Picunurse I just love the pragmatic attitude most medical care people have towards life. “Air goes in and out, blood goes round and round, or it doesn’t.”
Beautifully put. And so true! :slight_smile:

On the off chance that anyone is still interested in the OP, and as someone who’s cared for hundreds of people who’ve died, I wish old age were still considered a cause of death.

Most of my hospitalized patients are over age 80, and many are over 90. Sure, they’ve been admitted with pneumonia or heart failure, but the truth is that a lot of them are just plain old. If it wasn’t pneumonia, it would be kidney failure. If it wasn’t heart failure, it would be a stroke. I mean, there’s just so much wrong with them as a result of being old, that something’s gotta give.

Here’s a typical example - 93 year-old man with advanced dementia, multiple previous strokes, congestive heart failure, Parkinson’s disease, and chronic renal insufficiency (i.e. chronic mild kidney malfunction). He has a fall, gets admitted to hospital, then gets totally delirious, then develops pneumonia, then experiences a worsening of his kidney function, then aspirates his breakfast, then gets worse kidney function, then seems to have had another stroke, then goes into worse heart failure, then gets a urine infection, then gets worse pneumonia, then dies. Not only is it arbitrary to choose a specific cause of death, or label him as dieing from pneumonia, it’s misleading. He died because he was decrepit. He was decrepit because he was old.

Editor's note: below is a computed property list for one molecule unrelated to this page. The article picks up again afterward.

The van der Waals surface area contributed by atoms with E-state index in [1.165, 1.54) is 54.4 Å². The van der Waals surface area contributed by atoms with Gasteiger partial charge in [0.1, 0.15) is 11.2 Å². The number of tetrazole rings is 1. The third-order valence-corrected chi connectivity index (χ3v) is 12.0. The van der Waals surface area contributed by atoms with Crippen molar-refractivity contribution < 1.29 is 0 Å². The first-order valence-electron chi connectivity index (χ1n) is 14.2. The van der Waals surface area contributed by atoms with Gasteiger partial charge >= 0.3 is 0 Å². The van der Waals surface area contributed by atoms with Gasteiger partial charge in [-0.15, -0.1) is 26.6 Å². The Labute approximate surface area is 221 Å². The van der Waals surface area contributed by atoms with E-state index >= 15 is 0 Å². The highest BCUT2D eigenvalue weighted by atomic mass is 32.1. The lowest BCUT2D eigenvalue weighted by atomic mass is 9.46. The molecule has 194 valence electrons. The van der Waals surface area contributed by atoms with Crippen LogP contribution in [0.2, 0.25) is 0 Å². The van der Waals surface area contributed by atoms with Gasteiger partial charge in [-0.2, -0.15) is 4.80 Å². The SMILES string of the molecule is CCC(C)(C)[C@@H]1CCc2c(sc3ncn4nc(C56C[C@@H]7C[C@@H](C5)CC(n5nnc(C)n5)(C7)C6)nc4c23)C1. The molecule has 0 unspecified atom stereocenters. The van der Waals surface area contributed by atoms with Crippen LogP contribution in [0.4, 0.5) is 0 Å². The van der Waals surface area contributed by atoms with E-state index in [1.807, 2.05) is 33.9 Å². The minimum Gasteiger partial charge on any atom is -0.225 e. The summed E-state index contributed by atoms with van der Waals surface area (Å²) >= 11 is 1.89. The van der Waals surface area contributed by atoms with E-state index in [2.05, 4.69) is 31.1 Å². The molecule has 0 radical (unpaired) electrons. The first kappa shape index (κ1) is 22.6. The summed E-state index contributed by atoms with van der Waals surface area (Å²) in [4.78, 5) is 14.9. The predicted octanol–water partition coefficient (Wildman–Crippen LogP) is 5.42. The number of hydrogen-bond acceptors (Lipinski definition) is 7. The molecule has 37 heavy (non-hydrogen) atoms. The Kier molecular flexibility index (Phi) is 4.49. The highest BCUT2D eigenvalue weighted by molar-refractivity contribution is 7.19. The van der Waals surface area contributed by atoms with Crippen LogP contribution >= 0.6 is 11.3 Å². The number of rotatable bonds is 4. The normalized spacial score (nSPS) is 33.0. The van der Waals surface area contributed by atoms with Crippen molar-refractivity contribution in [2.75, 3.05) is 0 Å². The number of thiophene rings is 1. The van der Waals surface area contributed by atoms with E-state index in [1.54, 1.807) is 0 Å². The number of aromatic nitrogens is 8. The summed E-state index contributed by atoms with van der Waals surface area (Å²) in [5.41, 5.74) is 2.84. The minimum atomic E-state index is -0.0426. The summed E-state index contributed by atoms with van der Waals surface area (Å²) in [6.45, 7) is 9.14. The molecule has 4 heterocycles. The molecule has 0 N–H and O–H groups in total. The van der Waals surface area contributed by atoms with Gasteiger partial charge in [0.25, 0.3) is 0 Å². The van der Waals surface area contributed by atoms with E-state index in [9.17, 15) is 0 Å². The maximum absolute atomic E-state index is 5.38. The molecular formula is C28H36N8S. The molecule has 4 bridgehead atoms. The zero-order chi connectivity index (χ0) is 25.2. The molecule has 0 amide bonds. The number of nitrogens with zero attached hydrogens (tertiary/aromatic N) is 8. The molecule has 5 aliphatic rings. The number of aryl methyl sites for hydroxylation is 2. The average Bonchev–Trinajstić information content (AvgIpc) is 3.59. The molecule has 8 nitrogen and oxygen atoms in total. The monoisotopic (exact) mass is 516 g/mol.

FWIW, the British Medical Journal (BMJ), in its obituaries of British physicians, often lists the cause of death as “old age”.

I’ve got the first series of QI on DVD and ‘death from old age’ isn’t mentioned anywhere in it.

Here’s a .pdf from the CDC on properly filling out a death certificate. There used to be a really nice tutorial about it online somewhere, and I can’t seem to find it.

As KarlGauss says, it’s often hard to nail down the specific sequence of events. It’s OK to hedge with “likely”, as in “likely pulmonary embolism”, and you often have to if no one is interested in an autopsy.

Lucky you. I can’t put “likely” anything!
If they die within 24 hours of admission, it’s a phone call to the coroner. If like my patient above, we only discover they are dead when they don’t wake up for the 6am observations, but they were alive and well for the 4am obs, it’s a phone call to the coroner.

I have filled out a cremation form for a 95 y/o who died from a pneumonia, caused by a blood clot to the lung, as a result of a DVT in her leg, caused by dehydration and immobility, in turn caused by diarrhoeal illness, caused because she ate something from her fridge at home that was well past eating.

I put COD as Pneumonia, secondary to pulmonary embolism, secondary to dehydration and immobility, secondary to diarrhoeal illnesss.

I still got a call from the registrar for deaths asking if I was sure the death wasn’t suspicious before they cremated the body.

My response?
“She was 95, her funeral was pre-paid and she spent yesterday choosing hymns for the service and giving away her jewelry to her grandchildren. I’m pretty sure no-one will be wanting an exhumation.”